Reading and Writing

, Volume 20, Issue 4, pp 333–360

Text composition by deaf and hearing middle-school students: The role of working memory


    • Laboratory “Language, Memory and Cognitive Development” UMR-CNRS, University of Poitiers, MSHS
  • Eric Lambert
    • Laboratory “Language, Memory and Cognitive Development”, UMR-CNRS, Graduate School for Teachers
  • Claire Thebault
    • Institute for Deaf Children
  • Christophe Dansac
    • Laboratory “Work and Cognition”, UMR-CNRS, University of Toulouse

DOI: 10.1007/s11145-006-9033-y

Cite this article as:
Alamargot, D., Lambert, E., Thebault, C. et al. Read Writ (2007) 20: 333. doi:10.1007/s11145-006-9033-y


The aim of this study was to compare the compositional performances of deaf and hearing students and to investigate the relationships between these performances and working memory capacities. Fifteen prelingually deaf, sign-using students and 15 hearing students composed a descriptive text and performed working memory tasks. The deaf students had poorer compositional performances in terms of fluency and spelling. They also displayed shorter writing and phonological spans. Correlations indicate that greater visuospatial capacity is associated with better conceptual processing in hearing students, but with an increase in grammatical errors in both deaf and hearing students. In the conclusion, we evoke ways of improving writing skills in deaf students in relation to working memory.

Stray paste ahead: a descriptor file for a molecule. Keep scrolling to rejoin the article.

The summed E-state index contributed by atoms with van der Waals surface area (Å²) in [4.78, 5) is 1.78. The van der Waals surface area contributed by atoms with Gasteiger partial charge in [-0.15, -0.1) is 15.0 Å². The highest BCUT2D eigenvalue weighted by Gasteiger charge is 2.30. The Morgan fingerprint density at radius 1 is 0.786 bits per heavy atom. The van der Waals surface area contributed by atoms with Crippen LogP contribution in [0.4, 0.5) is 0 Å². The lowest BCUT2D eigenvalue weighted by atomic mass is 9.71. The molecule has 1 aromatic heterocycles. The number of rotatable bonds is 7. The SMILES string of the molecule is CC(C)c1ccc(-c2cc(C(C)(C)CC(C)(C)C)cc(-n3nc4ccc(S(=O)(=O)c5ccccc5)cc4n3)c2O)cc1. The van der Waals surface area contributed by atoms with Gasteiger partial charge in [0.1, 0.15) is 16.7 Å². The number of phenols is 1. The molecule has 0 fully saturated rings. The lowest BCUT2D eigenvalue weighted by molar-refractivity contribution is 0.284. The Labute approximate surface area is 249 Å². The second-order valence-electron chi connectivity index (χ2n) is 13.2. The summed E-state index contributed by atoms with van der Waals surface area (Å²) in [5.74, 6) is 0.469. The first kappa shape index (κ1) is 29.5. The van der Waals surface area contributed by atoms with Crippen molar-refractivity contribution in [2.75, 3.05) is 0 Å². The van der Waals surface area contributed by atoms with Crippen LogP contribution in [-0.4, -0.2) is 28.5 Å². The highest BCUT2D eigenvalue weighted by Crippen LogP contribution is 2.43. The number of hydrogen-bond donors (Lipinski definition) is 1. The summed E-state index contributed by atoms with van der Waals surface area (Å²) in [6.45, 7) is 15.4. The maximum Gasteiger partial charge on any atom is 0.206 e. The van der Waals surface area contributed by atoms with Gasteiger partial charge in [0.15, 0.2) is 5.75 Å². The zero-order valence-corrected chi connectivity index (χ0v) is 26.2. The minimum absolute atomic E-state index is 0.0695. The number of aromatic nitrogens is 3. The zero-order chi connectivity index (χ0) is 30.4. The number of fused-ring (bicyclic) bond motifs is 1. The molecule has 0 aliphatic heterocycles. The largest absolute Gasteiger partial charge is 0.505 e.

DeafnessWritingText productionSpellingWorking memory
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Copyright information

© Springer Science+Business Media, Inc. 2006